Such an approach has been pioneered in the Danish town of Aarhus. Faced with increased numbers of youngsters leaving Aarhus for Syria, police officers made it clear that those who had travelled to Syria were welcome to come home, where they would receive help with going back to school, finding a place to live and whatever else was necessary for them to find their way back to Danish society.  Known as the ‘Aarhus model’, this approach focuses on inclusion, mentorship and non-criminalisation. It is the opposite of Prevent, which has from its very start framed British Muslims as a particularly deviant suspect community.

We need to change the narrative of counter-terrorism in the UK, but a narrative is not changed by a new title. Just as a rose by any other name would smell as sweet, a bad policy by any other name is still a bad policy. While the Home Affairs Select Committee concern about Prevent is welcomed, real action is needed. This will involve actually engaging with the Muslim community, listening to their concerns and not dismissing them as misunderstandings. It will require serious investigation of the damages caused by new Prevent statutory duty, something which the report does acknowledge as a concern.  Finally, real action on Prevent in particular, but extremism in general, will require developing a wide-ranging counter-extremism strategy that directly engages with far-right extremism. This has been notably absent from today’s report, even though far-right extremism is on the rise. After all, far-right extremists make up half of all counter-radicalization referrals in Yorkshire, and 30 per cent of the caseload in the east Midlands.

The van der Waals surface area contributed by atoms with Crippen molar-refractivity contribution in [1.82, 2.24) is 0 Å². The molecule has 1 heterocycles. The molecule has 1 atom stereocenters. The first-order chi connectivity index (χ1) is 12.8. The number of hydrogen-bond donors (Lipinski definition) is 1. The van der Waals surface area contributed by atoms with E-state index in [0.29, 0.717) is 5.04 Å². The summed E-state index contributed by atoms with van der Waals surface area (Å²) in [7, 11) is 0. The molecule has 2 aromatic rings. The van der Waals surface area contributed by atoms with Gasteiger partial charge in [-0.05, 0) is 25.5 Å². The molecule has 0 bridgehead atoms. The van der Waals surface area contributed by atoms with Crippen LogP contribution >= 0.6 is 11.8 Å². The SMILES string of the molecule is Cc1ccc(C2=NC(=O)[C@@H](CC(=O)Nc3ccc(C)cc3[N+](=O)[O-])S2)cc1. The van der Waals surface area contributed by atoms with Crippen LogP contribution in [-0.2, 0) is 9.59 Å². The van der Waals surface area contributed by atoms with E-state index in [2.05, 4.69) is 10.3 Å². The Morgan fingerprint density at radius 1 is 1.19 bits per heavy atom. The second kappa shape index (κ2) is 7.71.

It will also require changing the way we think about those who are radicalized. The Aarhus model proves that such a change is possible. Radicalization is indeed a real problem, one imagines it will be even more so considering the country’s flagship counter-radicalization strategy remains problematic and ineffective. In the end, Prevent may be renamed a thousand times, but unless real effort is put in actually changing the strategy, it will remain toxic. 

Dr Maria Norris works at London School of Economics and Political Science. She tweets as @MariaWNorris.